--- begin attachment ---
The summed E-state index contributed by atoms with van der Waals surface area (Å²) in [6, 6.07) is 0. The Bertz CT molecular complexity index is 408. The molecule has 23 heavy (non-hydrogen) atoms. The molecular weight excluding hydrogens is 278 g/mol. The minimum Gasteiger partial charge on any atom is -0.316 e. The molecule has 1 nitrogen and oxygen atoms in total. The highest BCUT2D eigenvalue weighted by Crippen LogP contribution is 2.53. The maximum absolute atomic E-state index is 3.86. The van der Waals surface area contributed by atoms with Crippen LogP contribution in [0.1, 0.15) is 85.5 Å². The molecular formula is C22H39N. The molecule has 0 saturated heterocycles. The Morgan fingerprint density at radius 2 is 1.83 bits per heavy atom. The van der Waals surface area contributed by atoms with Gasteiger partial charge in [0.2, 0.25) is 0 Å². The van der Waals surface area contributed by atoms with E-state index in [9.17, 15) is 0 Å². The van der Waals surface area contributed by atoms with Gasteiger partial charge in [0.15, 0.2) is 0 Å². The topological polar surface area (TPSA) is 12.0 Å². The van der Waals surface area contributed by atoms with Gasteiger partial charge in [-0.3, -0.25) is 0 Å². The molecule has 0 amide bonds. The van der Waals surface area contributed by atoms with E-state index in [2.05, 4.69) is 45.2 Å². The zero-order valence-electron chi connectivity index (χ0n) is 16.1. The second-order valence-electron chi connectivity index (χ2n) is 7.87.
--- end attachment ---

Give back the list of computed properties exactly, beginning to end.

The summed E-state index contributed by atoms with van der Waals surface area (Å²) in [6, 6.07) is 0. The Bertz CT molecular complexity index is 408. The molecule has 23 heavy (non-hydrogen) atoms. The molecular weight excluding hydrogens is 278 g/mol. The minimum Gasteiger partial charge on any atom is -0.316 e. The molecule has 1 nitrogen and oxygen atoms in total. The highest BCUT2D eigenvalue weighted by Crippen LogP contribution is 2.53. The maximum absolute atomic E-state index is 3.86. The van der Waals surface area contributed by atoms with Crippen LogP contribution in [0.1, 0.15) is 85.5 Å². The molecular formula is C22H39N. The molecule has 0 saturated heterocycles. The Morgan fingerprint density at radius 2 is 1.83 bits per heavy atom. The van der Waals surface area contributed by atoms with Gasteiger partial charge in [0.2, 0.25) is 0 Å². The van der Waals surface area contributed by atoms with E-state index in [9.17, 15) is 0 Å². The van der Waals surface area contributed by atoms with Gasteiger partial charge in [0.15, 0.2) is 0 Å². The topological polar surface area (TPSA) is 12.0 Å². The van der Waals surface area contributed by atoms with Gasteiger partial charge in [-0.3, -0.25) is 0 Å². The molecule has 0 amide bonds. The van der Waals surface area contributed by atoms with E-state index in [2.05, 4.69) is 45.2 Å². The zero-order valence-electron chi connectivity index (χ0n) is 16.1. The second-order valence-electron chi connectivity index (χ2n) is 7.87.